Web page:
Network News

UAB Entrepreneurs Connect Alumni Online

By Tara Hulen

0613 wasko1Molly Wasko launched inDegree as a
way for universities to use social media
to enhance alumni networks.
For UAB School of Business associate professor Molly Wasko, Ph.D., LinkedIn is more than a social media site for professionals. She views it as a rich source of data for her research into the development of online communities—and a business opportunity that could benefit universities, their students, and their alumni.

The result is inDegree, an alumni tracking service that helps universities find and connect with graduates and collect a range of useful information from LinkedIn profiles. InDegree won the grand prize of $100,000 in seed money in the 2012 Alabama Launchpad business plan competition, a program of the Economic Development Partnership of Alabama Foundation.

Wasko, chair of UAB’s Department of Management, Information Systems, and Quantitative Methods, started inDegree with Alex Miningham, one of her M.B.A. students at Florida State University, where she taught prior to UAB. The two had worked on a similar idea after Wasko started using her own LinkedIn profile as a sort of research project. Soon, an unmet need became obvious. “I noticed that everybody (at the university) was coming to me to find out about alumni networks,” Wasko says. “I noticed it was a very powerful tool for staying connected to our alumni and helping our current students network with the alumni who came before them.”

Building Business Intelligence

Universities face a challenge in staying up to date with students and alumni as information about them gets thinner and less accurate over time, Wasko says. She saw the self-maintained profiles on LinkedIn as a potential way for collecting and maintaining accurate data.

“We are a trusted third-party data integrator that provides business intelligence for universities,” says Wasko, who oversees the technology that powers the service. “We can match your alumni database to LinkedIn profiles. Our primary customer is the dean or associate dean in a business school who is in charge of tracking outcomes for accreditation.”

InDegree also can gather permission from alumni to allow universities to tap into personal profiles for additional information, such as resumes, that aren’t visible on public pages. By granting that permission, alumni can show their degrees as verified by their universities, and they can easily connect with other verified alumni by searching by degree type, specific job, location, or other criteria.

“We want students and alumni to use their LinkedIn profile as their alumni profile so they have to maintain information in only one place,” she says. “We are trying to make that strong university tie available and actionable to our students and alumni, which gives them a value proposition where it’s worth staying connected.”

Branching Out

Because the social media world constantly evolves, Wasko says inDegree is looking at an array of networking technologies. Particularly promising is BranchOut, a business-focused app that allows Facebook members to quickly form a professional networking page using job-related information from their profiles—while excluding less professional postings.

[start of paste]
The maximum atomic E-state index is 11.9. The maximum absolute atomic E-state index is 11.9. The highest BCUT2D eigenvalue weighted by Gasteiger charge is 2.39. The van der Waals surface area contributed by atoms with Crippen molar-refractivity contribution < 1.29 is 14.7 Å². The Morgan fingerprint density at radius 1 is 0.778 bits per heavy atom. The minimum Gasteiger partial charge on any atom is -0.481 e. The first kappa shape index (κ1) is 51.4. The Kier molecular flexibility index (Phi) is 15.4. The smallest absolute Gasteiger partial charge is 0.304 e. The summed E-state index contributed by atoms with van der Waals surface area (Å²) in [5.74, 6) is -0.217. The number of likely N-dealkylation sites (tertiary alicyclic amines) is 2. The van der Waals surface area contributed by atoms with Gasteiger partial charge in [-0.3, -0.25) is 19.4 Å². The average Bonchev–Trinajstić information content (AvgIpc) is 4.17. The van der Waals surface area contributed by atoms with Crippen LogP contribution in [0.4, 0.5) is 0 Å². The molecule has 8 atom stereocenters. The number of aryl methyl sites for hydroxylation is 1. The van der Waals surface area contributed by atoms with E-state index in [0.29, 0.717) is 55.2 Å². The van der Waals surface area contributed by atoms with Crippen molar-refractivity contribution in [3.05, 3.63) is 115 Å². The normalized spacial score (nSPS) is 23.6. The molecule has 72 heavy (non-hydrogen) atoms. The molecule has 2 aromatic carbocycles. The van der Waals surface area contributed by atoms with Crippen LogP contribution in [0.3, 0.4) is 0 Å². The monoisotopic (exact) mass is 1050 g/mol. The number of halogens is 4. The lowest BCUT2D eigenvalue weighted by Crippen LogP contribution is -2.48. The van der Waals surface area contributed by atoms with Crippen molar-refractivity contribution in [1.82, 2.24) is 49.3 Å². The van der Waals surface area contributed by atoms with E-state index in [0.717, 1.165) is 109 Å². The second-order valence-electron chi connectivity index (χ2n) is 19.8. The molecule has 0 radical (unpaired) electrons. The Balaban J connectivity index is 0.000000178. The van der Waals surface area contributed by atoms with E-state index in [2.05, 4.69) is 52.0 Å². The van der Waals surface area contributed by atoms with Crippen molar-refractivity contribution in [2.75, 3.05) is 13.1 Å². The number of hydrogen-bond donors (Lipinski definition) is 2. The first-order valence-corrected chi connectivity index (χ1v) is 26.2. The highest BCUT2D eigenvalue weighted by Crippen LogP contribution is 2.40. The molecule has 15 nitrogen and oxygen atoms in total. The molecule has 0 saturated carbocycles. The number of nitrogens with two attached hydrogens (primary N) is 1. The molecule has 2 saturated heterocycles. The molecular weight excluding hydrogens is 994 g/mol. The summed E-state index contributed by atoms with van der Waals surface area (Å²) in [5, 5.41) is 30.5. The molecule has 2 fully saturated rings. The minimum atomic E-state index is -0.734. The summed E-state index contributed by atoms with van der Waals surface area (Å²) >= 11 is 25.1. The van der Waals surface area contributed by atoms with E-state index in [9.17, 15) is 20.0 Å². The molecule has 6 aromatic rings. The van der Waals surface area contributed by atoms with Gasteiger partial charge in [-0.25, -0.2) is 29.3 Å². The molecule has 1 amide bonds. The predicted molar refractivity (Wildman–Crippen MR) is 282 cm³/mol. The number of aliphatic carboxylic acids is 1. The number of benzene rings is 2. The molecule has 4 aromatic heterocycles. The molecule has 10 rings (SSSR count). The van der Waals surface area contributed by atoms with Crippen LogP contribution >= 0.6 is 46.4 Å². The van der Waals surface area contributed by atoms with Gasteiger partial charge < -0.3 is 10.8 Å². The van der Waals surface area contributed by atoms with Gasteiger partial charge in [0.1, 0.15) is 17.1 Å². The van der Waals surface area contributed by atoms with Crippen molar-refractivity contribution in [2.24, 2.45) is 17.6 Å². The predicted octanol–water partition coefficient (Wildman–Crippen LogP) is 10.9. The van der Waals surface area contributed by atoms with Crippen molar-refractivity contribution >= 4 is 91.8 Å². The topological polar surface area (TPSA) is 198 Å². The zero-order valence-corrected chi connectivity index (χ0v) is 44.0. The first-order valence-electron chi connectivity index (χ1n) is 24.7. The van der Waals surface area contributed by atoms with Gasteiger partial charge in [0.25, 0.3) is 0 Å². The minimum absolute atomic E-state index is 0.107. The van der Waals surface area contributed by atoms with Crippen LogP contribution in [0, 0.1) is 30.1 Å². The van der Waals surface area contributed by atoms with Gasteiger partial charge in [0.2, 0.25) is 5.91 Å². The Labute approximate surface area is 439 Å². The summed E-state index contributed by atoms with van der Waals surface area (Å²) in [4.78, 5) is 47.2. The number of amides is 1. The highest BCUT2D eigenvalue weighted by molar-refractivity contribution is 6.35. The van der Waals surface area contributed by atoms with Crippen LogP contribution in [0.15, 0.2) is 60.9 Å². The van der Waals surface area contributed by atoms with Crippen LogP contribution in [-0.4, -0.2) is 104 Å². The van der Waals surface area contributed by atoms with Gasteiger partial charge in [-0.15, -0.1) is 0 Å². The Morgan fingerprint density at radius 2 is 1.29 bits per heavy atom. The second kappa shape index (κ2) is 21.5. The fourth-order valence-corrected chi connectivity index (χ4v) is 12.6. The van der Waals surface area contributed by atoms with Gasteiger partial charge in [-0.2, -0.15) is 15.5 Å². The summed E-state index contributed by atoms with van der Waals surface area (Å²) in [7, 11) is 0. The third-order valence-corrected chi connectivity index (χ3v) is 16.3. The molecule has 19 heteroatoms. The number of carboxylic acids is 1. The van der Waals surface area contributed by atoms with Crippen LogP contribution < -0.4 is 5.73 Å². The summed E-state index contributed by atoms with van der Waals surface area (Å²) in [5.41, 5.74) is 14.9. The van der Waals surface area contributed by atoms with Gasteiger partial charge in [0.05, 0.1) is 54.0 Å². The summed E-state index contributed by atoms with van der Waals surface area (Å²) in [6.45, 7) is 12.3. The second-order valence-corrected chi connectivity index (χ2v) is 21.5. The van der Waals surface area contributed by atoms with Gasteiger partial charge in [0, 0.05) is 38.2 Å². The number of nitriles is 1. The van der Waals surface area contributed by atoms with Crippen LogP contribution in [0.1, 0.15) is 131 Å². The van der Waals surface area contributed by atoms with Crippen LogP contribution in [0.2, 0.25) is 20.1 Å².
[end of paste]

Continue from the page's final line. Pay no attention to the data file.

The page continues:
In April 2013, inDegree was purchased by HEPdata, Inc., a provider of matching gift data and data enrichment services designed specifically for non-profit organizations, says Wasko. inDegree’s services give university clients a “seamless solution” for advancement and development efforts by appending updated employment data to records, in addition to HEPdata’s other offerings, Wasko explains.

inDegree is now in use at the UAB School of Business, where it is used for tracking placements for national accreditation. It is also used by Lisa M. Schwiebert, Ph.D., associate dean for postdoctoral education in the UAB Graduate School, to maintain a database of postdoctoral alumni—a “pretty amazing group” that has been hard to track to gather information, Wasko says. From there, Wasko will present to other groups on campus to see if they are interested in using the service.

Wasko says that the Alabama Launchpad prize has helped position inDegree as an emerging industry standard for tracking the student placement and career success outcomes required by most accrediting bodies for higher education. For more details, visit

UAB helped transform Birmingham into a nexus of medicine, business, research and development, and our partnership is cemented by a shared vision for better education, health and quality of life and a common belief we can establish Alabama as a progressive economic center that can change the world.

Our intellectual achievements are essential to that. The business of technology-transfer — moving basic research discoveries to the marketplace — contributes tens of millions of dollars to the state economy through product licensing and spin-off companies. And the business incubator Innovation Depot has helped its 92 tenant companies reach $1.4 billion sales during the past five years.

In short, our total annual impact is about $5 billion. That breaks down to a return of more than $20 in jobs and economic development for every dollar Alabama invests in UAB.

Read more about this bold, collaborative culture that strives to be first, best and one-of-a-kind.

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